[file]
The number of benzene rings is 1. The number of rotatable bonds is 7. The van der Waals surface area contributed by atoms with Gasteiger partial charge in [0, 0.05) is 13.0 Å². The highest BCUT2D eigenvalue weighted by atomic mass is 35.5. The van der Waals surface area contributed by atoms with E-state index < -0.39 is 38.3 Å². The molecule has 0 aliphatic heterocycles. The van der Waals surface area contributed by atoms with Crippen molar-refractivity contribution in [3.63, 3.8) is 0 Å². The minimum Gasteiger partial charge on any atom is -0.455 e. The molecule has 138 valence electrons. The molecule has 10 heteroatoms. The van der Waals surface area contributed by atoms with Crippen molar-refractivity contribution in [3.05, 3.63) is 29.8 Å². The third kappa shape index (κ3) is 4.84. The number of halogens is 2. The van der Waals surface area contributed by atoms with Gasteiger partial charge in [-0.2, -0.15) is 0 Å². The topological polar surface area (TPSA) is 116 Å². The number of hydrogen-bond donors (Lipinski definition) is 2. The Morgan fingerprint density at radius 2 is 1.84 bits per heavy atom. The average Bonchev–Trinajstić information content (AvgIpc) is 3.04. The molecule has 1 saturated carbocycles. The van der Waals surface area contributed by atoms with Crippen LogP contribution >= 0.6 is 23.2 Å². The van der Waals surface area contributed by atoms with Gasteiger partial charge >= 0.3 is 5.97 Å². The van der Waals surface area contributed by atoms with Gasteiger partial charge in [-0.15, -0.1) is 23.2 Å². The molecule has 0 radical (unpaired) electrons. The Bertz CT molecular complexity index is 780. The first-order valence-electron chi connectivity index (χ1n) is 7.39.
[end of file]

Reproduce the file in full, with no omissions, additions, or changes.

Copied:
The number of benzene rings is 1. The number of rotatable bonds is 7. The van der Waals surface area contributed by atoms with Gasteiger partial charge in [0, 0.05) is 13.0 Å². The highest BCUT2D eigenvalue weighted by atomic mass is 35.5. The van der Waals surface area contributed by atoms with E-state index < -0.39 is 38.3 Å². The molecule has 0 aliphatic heterocycles. The van der Waals surface area contributed by atoms with Crippen molar-refractivity contribution in [3.63, 3.8) is 0 Å². The minimum Gasteiger partial charge on any atom is -0.455 e. The molecule has 138 valence electrons. The molecule has 10 heteroatoms. The van der Waals surface area contributed by atoms with Crippen molar-refractivity contribution in [3.05, 3.63) is 29.8 Å². The third kappa shape index (κ3) is 4.84. The number of halogens is 2. The van der Waals surface area contributed by atoms with Gasteiger partial charge in [-0.2, -0.15) is 0 Å². The topological polar surface area (TPSA) is 116 Å². The number of hydrogen-bond donors (Lipinski definition) is 2. The Morgan fingerprint density at radius 2 is 1.84 bits per heavy atom. The average Bonchev–Trinajstić information content (AvgIpc) is 3.04. The molecule has 1 saturated carbocycles. The van der Waals surface area contributed by atoms with Crippen LogP contribution >= 0.6 is 23.2 Å². The van der Waals surface area contributed by atoms with Gasteiger partial charge >= 0.3 is 5.97 Å². The van der Waals surface area contributed by atoms with Gasteiger partial charge in [-0.15, -0.1) is 23.2 Å². The molecule has 0 radical (unpaired) electrons. The Bertz CT molecular complexity index is 780. The first-order valence-electron chi connectivity index (χ1n) is 7.39.